Do any of the incompetent, virtue-signalling pillocks — both on the Government and Opposition benches — who signed this piece of magical unicorn fairytale tosh have any idea what £1 trillion looks like?
Here’s one helpful offering from the Global Warming Policy Foundation:
MPs are voting today to commit to reducing Britain's CO2 emissions to 'net zero'. The cost is likely to be more than £1 trillion. Ministers say an impact assessment is not required. pic.twitter.com/XIBqwl7DyF
These findings – from a report by Professor Gordon Hughes, Professor of Economics at the University of Edinburgh and a former adviser to the World Bank – vindicate a recent call by President Trump to cut the 2018 budget for CCS research by 77 percent.
They also make a mockery of the grandiose schemes proposed by the International Energy Agency and the Intergovernmental Panel on Climate Change to decarbonize the global economy in line with the Paris Agreement. Both organizations have made heroic assumptions about the value of CCS technology in helping to meet their CO2 reductions targets.
Here, for example, is the ex-head of the IPCC Rajendra Pachauri touting it at the time of the last IPCC Assessment Report in 2014:
Carbon capture and storage (CCS) – the nascent technology which aims to bury CO2 underground – is deemed extremely important by the IPPC. It estimates that the cost of the big emissions cuts required would more than double without CCS. Pachauri said: “With CCS it is entirely possible for fossil fuels to continue to be used on a large scale.”
This, we can now see from Hughes’s detailed report for the Global Warming Policy Foundation, is just more of the kind of “harnessing-the-magical-power-of-organic-unicorns”-style nonsense we’ve come to expect from the IPCC. (And the similarly green-compromised IEA, for that matter).
The idea of CCS – capturing carbon-dioxide from industrial processes and then storing it underground where it can never been released – has been around for nearly 40 years. But it has never worked on a commercial scale and now almost certainly never will.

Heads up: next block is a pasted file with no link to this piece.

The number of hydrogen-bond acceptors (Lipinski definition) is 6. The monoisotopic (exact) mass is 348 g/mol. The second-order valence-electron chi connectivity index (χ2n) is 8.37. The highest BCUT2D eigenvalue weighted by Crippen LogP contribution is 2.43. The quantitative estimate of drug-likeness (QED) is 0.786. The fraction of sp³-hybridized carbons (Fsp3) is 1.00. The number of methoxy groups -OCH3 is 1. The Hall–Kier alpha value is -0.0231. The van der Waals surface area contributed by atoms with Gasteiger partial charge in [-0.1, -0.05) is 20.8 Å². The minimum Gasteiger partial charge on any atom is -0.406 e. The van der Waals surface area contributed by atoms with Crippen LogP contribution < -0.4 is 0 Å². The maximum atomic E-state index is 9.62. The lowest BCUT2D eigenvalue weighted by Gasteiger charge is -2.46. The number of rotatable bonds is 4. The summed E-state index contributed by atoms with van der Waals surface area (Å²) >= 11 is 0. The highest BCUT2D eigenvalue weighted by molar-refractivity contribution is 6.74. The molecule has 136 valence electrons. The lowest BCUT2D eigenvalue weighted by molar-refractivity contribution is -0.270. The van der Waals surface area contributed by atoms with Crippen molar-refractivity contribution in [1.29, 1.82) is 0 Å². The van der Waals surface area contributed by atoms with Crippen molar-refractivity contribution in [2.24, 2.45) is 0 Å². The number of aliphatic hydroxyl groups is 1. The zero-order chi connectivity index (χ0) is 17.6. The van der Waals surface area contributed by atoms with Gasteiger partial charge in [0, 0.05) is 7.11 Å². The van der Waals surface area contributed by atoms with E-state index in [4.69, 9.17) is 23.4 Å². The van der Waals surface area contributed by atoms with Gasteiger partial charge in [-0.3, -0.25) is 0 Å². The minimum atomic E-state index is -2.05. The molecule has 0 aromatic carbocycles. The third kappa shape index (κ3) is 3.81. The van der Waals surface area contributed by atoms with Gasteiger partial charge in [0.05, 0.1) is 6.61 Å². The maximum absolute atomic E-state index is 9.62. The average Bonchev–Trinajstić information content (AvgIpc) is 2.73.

Already very expensive – in the UK, Hughes estimates, it would add around £10 to £15 (around $20) per MWh to the price of electricity, adding between £3.5 billion and £5 billion ($4.5 billion and $6.5 billion) to electricity bills – it has been rendered even more financially unviable by renewables, which are propped up with so much subsidy and which have distorted the market so badly that there simply isn’t any realistic possibility of still more money being found for the white elephant that is CCS.
Since the announcements, coal companies are being deferential to the White House, but quietly shifting their emphasis to Congress to save CCS funding in the budget.
Rick Curtsinger, a spokesman for coal company Cloud Peak Energy, said that Trump has been “extremely supportive of America’s coal miners” and that he “has a difficult task in prioritising issues and balancing the budget.”
But, Curtsinger added in an email: “We are hopeful that Congress will support the further development and commercialisation of the carbon capture technology that we believe is necessary for coal to be able to play a long-term role in providing secure, reliable, and affordable electricity while addressing concerns about CO2 and climate.”
But whoever is advising Trump on energy and climate issues is clearly very well informed. However much coal producers might wish it, Carbon Capture and Storage is not the panacea that is suddenly going to make their product eco-friendly.
Does this mean that Trump is about to renege on his election trail compact with the coal-producing states?
Not necessarily. As the below chart shows, stories about the death of coal have been greatly overdone. They are largely put about by the oil and gas industry, which is now keener than almost anyone to promote the climate change scare because it sees it as a means of stealing coal’s market share.